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Former Burin residents talk about changes


With Come home year celebrations underway in Burin, former residents of communities in the area are making their way back to home.

For some it is a chance to remember days gone by and for other it is a chance to learn more about their roots.

Jean Hunt was making her first visit to Burin, as well as to the Province when The Southern Gazette spoke to her at Smuggler’s Cove in Port au Bras.

Hunt explained that her father Bruce Ross, who had one time owned a business in the town called Grandy’s Hotel, was from Burin.

Hunt said that she is enjoying her visit to the area, “Love it,” she said. “It is absolutely stunning, it’s peaceful- everyone is friendly and they make you feel at home.”

Hunt said that so far during her time in the town she has taken in many of the come home year events such as the Burin art exhibit, the museum, a community breakfast- she was even screeched in.

“I love it,” she said of the event. “The cod use the slimiest thing I have ever touched, (but) the screech was pretty good I didn’t mind that, I wasn’t a huge fan of the (cold) Bologna…”

She added that she even had a chance to see the home where her father grew up in Burin Proper, “(It was) pretty awesome, but we’re going to stop by today or tomorrow- try and go in the house, I want to see everything.”

Hunt was joined by her aunt Sharon Embree who was also returning home for a visit when she spoke with the Gazette on Wednesday.

Embree, who now makes her home in Port Hawkesbury, Nova Scotia left Burin in 1963, “I was a Ross from Burin originally,” she explained.

Embree last visited the community in 2006, “There has been a lot of changes since then,” she said.

“Burin looks good, the up keep of the buildings, the grounds, everything looks nice- neat and tidy,” she added.

While she pointed out the positives changes, she can’t help but notice some of the negative ones as well.

“There are lots of empty houses,” she said.

 

Roderick Antle also made his way back home for come home year.

Antle, who now lves in Brooks, Alberta, grew up in Mortier, before moving to Burin Bay at the age of 16, “We moved out of here in 1997.”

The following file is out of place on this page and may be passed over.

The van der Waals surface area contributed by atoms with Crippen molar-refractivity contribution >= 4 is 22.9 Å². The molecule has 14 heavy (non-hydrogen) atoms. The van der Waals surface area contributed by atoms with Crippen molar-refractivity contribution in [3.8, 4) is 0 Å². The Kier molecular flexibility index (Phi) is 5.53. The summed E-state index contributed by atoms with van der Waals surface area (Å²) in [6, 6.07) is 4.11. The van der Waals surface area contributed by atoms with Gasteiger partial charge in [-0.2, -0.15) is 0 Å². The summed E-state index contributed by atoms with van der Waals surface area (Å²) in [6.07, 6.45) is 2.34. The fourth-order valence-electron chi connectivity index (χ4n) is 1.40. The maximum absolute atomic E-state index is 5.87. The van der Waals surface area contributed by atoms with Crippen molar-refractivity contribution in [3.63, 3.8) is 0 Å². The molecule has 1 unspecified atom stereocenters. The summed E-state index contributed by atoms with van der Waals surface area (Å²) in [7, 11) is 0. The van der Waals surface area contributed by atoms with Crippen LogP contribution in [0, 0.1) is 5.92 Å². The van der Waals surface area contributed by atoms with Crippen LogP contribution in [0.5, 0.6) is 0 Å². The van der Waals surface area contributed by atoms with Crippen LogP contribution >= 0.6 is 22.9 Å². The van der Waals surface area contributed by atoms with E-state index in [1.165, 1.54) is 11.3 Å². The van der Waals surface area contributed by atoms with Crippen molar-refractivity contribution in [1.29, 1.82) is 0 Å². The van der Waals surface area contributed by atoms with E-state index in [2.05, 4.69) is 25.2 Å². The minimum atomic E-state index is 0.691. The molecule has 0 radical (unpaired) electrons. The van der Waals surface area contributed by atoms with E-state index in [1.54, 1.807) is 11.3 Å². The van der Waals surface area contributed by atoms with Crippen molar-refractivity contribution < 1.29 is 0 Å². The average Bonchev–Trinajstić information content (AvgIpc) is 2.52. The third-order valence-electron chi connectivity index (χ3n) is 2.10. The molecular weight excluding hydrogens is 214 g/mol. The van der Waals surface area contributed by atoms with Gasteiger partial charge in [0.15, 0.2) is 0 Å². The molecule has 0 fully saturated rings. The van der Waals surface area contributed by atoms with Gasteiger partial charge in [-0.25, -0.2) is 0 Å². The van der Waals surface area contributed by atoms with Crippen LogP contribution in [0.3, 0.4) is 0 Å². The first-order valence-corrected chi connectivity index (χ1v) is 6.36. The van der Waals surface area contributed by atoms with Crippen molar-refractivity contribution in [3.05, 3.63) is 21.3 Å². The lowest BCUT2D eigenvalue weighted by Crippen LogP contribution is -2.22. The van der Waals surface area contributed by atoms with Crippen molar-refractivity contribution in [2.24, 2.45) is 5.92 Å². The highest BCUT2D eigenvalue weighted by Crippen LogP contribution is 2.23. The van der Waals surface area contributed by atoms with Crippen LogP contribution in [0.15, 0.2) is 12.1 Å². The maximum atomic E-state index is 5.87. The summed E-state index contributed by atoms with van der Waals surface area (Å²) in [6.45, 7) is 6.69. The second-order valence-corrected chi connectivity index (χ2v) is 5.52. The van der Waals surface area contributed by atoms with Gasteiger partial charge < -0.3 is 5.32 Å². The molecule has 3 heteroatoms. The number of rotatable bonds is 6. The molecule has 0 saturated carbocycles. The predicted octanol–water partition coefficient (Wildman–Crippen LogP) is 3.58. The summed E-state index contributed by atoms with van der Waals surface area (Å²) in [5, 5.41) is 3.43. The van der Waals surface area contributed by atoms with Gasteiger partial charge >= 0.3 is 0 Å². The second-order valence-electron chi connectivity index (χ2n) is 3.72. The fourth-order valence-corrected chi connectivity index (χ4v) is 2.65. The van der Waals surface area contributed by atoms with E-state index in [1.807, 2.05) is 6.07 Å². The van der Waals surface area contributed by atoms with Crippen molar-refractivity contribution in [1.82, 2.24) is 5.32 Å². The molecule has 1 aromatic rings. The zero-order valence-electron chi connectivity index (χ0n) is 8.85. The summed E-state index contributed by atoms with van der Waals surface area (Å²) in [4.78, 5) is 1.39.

He added that although the are still some familiar faces in the area there have been a lot of changes since his last visit 13 years ago.

“The small communities look the same- a lot of bog home gone up and all the heritage stuff is beautiful,” he said. “None of this here when I moved, it is quite a change.”

Antle said that himself and his Daughter Mya are enjoying their time in the town.

“It’s sure nice to get home after 13 years being gone,” he added. 

For some it is a chance to remember days gone by and for other it is a chance to learn more about their roots.

Jean Hunt was making her first visit to Burin, as well as to the Province when The Southern Gazette spoke to her at Smuggler’s Cove in Port au Bras.

Hunt explained that her father Bruce Ross, who had one time owned a business in the town called Grandy’s Hotel, was from Burin.

Hunt said that she is enjoying her visit to the area, “Love it,” she said. “It is absolutely stunning, it’s peaceful- everyone is friendly and they make you feel at home.”

Hunt said that so far during her time in the town she has taken in many of the come home year events such as the Burin art exhibit, the museum, a community breakfast- she was even screeched in.

“I love it,” she said of the event. “The cod use the slimiest thing I have ever touched, (but) the screech was pretty good I didn’t mind that, I wasn’t a huge fan of the (cold) Bologna…”

She added that she even had a chance to see the home where her father grew up in Burin Proper, “(It was) pretty awesome, but we’re going to stop by today or tomorrow- try and go in the house, I want to see everything.”

Hunt was joined by her aunt Sharon Embree who was also returning home for a visit when she spoke with the Gazette on Wednesday.

Embree, who now makes her home in Port Hawkesbury, Nova Scotia left Burin in 1963, “I was a Ross from Burin originally,” she explained.

Embree last visited the community in 2006, “There has been a lot of changes since then,” she said.

“Burin looks good, the up keep of the buildings, the grounds, everything looks nice- neat and tidy,” she added.

While she pointed out the positives changes, she can’t help but notice some of the negative ones as well.

“There are lots of empty houses,” she said.

 

Roderick Antle also made his way back home for come home year.

Antle, who now lves in Brooks, Alberta, grew up in Mortier, before moving to Burin Bay at the age of 16, “We moved out of here in 1997.”

 He added that although the are still some familiar faces in the area there have been a lot of changes since his last visit 13 years ago.

“The small communities look the same- a lot of bog home gone up and all the heritage stuff is beautiful,” he said. “None of this here when I moved, it is quite a change.”

Antle said that himself and his Daughter Mya are enjoying their time in the town.

“It’s sure nice to get home after 13 years being gone,” he added. 

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